People get personalized content from e-commerce, streaming and social media apps and they are now expecting the information they are interested in to find them rather than having to look for it.
In contrast, most traditional benefit communication has followed the broadcasting model: One-size-fit-all and send the same content to everyone. Benefit leaders should expect that at this time, anything which is irrelevant to recipients will be ignored.
The new of the hour is to tailor communication to smaller, more selective audiences (even individuals). Seek opportunities to segment messages, even to significant groups.
Step 2: Round the year messaging
It is also important to continue benefits communications beyond the annual open enrollment period.
The importance of employee engagement round the year cannot be understated, amidst a shift to virtual and remote work, which will continue to be more commonly practiced. We all know that our needs change throughout the year. The communications strategy should accommodate all life changes and allow employees to make benefits changes as needed during the year.
Context is important. Too often employees don’t remember to look into intranet web of links when they are facing a health problem.
Using predictive tools that leverage claims, eligibility and prior authorization data to predict what type of ‘content’ is useful to influence behavior change will increase employee engagement and utilization of your digital MSK program.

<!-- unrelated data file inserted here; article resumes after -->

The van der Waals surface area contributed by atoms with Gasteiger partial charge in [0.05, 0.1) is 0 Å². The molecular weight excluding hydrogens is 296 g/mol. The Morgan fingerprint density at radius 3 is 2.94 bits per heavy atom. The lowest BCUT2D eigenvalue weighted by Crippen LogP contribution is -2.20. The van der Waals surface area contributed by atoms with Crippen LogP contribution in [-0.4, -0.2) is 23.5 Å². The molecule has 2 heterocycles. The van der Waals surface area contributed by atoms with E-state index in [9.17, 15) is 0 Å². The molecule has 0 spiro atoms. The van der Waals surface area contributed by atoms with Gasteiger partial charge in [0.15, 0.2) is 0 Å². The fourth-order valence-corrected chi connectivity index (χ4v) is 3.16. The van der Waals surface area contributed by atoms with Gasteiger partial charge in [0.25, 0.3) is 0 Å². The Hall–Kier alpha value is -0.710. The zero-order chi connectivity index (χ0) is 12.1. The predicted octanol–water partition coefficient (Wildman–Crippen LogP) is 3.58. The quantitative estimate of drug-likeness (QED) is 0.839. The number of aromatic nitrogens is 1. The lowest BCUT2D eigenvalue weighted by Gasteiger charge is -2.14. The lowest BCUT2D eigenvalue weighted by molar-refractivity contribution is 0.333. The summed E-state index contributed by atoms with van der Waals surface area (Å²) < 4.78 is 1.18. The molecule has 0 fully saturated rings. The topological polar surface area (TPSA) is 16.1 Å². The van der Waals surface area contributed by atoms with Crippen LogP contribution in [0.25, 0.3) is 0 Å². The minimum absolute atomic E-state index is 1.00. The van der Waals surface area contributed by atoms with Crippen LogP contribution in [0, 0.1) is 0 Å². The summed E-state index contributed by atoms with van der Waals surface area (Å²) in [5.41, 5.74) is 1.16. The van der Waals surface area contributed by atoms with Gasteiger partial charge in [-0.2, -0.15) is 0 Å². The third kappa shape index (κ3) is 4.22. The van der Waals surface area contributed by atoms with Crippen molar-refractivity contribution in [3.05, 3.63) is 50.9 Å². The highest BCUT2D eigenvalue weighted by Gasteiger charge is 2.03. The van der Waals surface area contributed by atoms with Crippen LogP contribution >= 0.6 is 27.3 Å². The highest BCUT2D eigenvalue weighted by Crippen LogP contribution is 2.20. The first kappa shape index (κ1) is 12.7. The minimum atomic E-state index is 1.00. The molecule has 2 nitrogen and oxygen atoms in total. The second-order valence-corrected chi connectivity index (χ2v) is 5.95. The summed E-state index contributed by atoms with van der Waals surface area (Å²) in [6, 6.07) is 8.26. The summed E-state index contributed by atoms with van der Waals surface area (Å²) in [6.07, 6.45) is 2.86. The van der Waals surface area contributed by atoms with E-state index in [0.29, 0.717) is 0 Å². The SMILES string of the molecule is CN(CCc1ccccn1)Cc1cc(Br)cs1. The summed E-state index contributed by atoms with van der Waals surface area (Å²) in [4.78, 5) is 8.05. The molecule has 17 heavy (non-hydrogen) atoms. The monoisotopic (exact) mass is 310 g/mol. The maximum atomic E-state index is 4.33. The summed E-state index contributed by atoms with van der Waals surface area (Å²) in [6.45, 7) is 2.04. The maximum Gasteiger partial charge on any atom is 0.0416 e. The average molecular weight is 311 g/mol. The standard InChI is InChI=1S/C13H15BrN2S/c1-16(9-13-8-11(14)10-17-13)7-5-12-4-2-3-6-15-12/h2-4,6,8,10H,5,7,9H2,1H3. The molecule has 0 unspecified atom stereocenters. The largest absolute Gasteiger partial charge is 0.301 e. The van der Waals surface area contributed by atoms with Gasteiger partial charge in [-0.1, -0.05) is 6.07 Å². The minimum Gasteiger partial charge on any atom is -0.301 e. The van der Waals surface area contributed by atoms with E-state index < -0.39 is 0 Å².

Step 3: The right delivery method
The tailored context-driven content designed for a specific sub-group need the right method of delivery.
The delivery methods can be divided into three types:
- Format (Video/Audio/Text)
- Mode (one-on-one, pre-recorded, webinar)
- Channel (Email, Mailer, Text Message)
In the current environment, we can’t always be in person with the people we need to connect with. Voice and video calls is a great format for benefit leaders to get their message across. Instead of a company-wide meetings, it is also useful to have scheduled webinars with smaller groups. In this setting, it’s easy for employees to ask their questions directly to service providers and provide feedback in the moment. If no engagement is required at all, a pre-recorded video can be emailed out.
To connect and engage with the remote workforce, we need to shift our internals communications towards a digital communications ecosystem. People are diverse, so the ways we connect with our colleagues and team members should be diverse too. For more information on tools and techniques to promote digital musculoskeletal (MSK) program to your workforce, please call us at 1-855-234-1849 or write us at email@example.com
Sprite Health’s digital musculoskeletal program provides a single point of access for all MSK conditions, across the entire MSK continuum. Our virtual physical therapy services provide a more affordable and convenient way to prevent and treat pain. Chronic pain management provides an evidence-based, PT-led digital program for chronic joint and back pain that includes personalized exercise therapy, behavioral health support, education & guidance.